Scaffold Learning: A Blueprint for Building Sustainable Managers

default.jpg

Students learn about sustainability when exposed to topics incrementally, throughout their degree. University of Colorado staff describe the approach.

CESR-Logo-new-standards1.png

What’s the key to training managers to approach problems in a holistic, sustainable way?

“Remind them, remind them, remind them.” This is the counsel of Donna Sockell, Executive Director of the Center for Education on Social Responsibility (CESR) at Leeds School of Business, University of Colorado Boulder.

To teach sustainability, which it defines as values, ethics and social responsibility, CESR uses an approach called “scaffolding.” This means dividing topics into smaller pieces, delivered to students continuously throughout their degree. Pieces are integrated in required courses, so students learn to consider sustainability in all their decisions. Each piece of curricula seeks to build on, and reinforce, the last.

For undergraduate students at Leeds, required courses and projects build progressively more advanced skills for responsible decision making. The curriculum tiers are:

  • Year 1: Introduction to Business: CESR designs and teaches this first year course. The material introduces each functional area, including marketing, finance, accounting and management, and describes how functions relate to one another and to society. Instructors challenge students to consider how they will treat their employees, customers, the environment and the community. The course is intended to plant the seed of responsibility. “By giving students the language of sustainability in their first year,” says Sockell, “they can carry it into upper years.”

  • Year 2: Disciplinary Specialization: Introductory courses in finance, accounting, marketing and management are offered by home disciplines and are required for all students. These courses build deep knowledge in all areas of business, giving students the skills to address interdisciplinary problems. CESR has no jurisdiction in these courses, but Sockell has observed that “because we started building momentum in first year, students demand to discuss sustainability in upper years.” Some CESR faculty also teach introductory courses, where they incorporate sustainability topics.

To support faculty who wish to incorporate more sustainability in these classes, CESR offers advice, guest lectures, case development support and modules. For example, CESR prepared materials and offered workshops to help faculty teach functional area aspects of the WorldCom case. Faculty prepared students for a visit from Cynthia Cooper, the WorldCom whistleblower.

  • Year 3: Business Applications of Social Responsibility: In this required course, run by CESR, students apply their learning from the specialized second year courses. The interactive course structure fosters debate on sustainability dilemmas across all functional areas. Students present cases involving controversial business conduct and their peers debate appropriate action. Issues considered include the challenges of free markets and the impact of globalization.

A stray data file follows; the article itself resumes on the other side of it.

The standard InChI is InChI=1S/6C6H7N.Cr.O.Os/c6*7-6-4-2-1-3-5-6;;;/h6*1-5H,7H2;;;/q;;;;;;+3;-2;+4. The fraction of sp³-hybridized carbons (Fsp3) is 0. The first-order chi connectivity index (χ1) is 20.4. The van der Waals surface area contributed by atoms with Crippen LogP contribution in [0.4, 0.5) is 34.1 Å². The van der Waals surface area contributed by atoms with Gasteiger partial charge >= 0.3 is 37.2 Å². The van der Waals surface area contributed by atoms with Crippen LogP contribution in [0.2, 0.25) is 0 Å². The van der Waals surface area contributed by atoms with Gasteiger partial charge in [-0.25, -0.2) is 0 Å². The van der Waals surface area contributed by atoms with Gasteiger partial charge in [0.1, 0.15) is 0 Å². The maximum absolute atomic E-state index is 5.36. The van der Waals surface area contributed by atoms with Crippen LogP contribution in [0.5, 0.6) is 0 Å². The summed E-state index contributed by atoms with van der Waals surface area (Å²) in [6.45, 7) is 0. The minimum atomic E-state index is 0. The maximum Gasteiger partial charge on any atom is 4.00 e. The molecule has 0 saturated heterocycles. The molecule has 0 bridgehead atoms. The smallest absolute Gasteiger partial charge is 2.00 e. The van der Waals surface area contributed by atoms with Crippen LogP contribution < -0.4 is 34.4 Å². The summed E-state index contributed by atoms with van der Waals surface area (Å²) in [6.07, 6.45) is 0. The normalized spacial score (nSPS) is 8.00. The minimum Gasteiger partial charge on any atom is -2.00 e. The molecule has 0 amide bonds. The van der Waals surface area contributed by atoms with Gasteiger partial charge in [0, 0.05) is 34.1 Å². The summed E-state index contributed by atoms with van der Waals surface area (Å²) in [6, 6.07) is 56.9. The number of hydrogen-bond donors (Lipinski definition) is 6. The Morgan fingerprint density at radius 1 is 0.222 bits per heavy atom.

• Year 4: Capstone Courses: All graduating students must complete a capstone course in their major discipline. CESR works with home disciplines to ensure each capstone addresses sustainable business: e.g. by suggesting sustainability questions for course assignments or providing instructors with pedagogical advice or materials.

Leeds’ sustainability education is effective, early findings suggest.

The centre’s work in curriculum development is paying off. A recent study found that after completing the 3rd year course, students have a lower tolerance for unethical behaviour. Students report increased awareness of workplace moral dilemmas and how to deal with them. (In contrast, most American young adults have little familiarity with moral dilemmas.) External acclaim has come as well: BusinessWeek recently ranked Leeds Business School 6th for undergraduate sustainability education in the United States

Scaffolding sustainability education is difficult. But it’s possible. Donna Sockell offers advice:

  • Begin with a standalone class. A single sustainability class is a starting point that shows faculty what it means to teach sustainability and may help show impact. Offering the course early in the program enables students to think about sustainability throughout their studies.

  • Leverage senior faculty in traditional disciplines. Target a few senior faculty from each functional area. Their leadership can encourage their colleagues to get involved.

  • Convince faculty they’re needed. When CESR began its efforts to scaffold undergraduate education in 2007, faculty were hesitant to get involved because they didn’t consider sustainability worthy of class time or didn't see themselves as sustainability experts. “We had to convince them,” says Sockell, “that they are the only ones who canteach sustainability in their discipline’s upper-level classes. Faculty know best which dilemmas face managers in their functional area.”

  • Offer financial incentives. Offer faculty several thousand dollars to teach sustainable decision-making in their courses. This approach helped CESR embed sustainability across discipline-based capstone classes.

  • Be persistent. “It’s easy to teach sustainability as a standalone course,” says Sockell. “No one has to agree with you. But to integrate sustainability across functional areas, where the conversation belongs, requires collaboration from all corners of the school.” Such collaboration takes time. Don’t be discouraged if it takes years for your work to pay off.

More Information

Visit the Center for Education on Social Responsibility or contact cesr@colorado.edu for more information.


 

Related Resources